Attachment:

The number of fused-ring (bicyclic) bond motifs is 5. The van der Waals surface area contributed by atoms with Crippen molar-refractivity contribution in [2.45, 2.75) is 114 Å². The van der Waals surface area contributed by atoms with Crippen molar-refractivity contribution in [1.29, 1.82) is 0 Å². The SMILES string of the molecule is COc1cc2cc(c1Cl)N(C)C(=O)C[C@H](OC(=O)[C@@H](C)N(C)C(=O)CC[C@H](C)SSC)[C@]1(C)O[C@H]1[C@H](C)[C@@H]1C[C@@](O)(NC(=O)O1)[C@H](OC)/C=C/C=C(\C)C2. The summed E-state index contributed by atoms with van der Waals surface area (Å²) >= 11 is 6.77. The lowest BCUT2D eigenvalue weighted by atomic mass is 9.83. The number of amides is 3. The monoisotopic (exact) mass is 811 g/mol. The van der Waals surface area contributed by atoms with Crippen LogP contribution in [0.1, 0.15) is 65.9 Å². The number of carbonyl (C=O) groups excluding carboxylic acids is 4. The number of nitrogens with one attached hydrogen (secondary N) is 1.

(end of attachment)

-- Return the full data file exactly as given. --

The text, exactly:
The number of fused-ring (bicyclic) bond motifs is 5. The van der Waals surface area contributed by atoms with Crippen molar-refractivity contribution in [2.45, 2.75) is 114 Å². The van der Waals surface area contributed by atoms with Crippen molar-refractivity contribution in [1.29, 1.82) is 0 Å². The SMILES string of the molecule is COc1cc2cc(c1Cl)N(C)C(=O)C[C@H](OC(=O)[C@@H](C)N(C)C(=O)CC[C@H](C)SSC)[C@]1(C)O[C@H]1[C@H](C)[C@@H]1C[C@@](O)(NC(=O)O1)[C@H](OC)/C=C/C=C(\C)C2. The summed E-state index contributed by atoms with van der Waals surface area (Å²) >= 11 is 6.77. The lowest BCUT2D eigenvalue weighted by atomic mass is 9.83. The number of amides is 3. The monoisotopic (exact) mass is 811 g/mol. The van der Waals surface area contributed by atoms with Crippen LogP contribution in [0.1, 0.15) is 65.9 Å². The number of carbonyl (C=O) groups excluding carboxylic acids is 4. The number of nitrogens with one attached hydrogen (secondary N) is 1.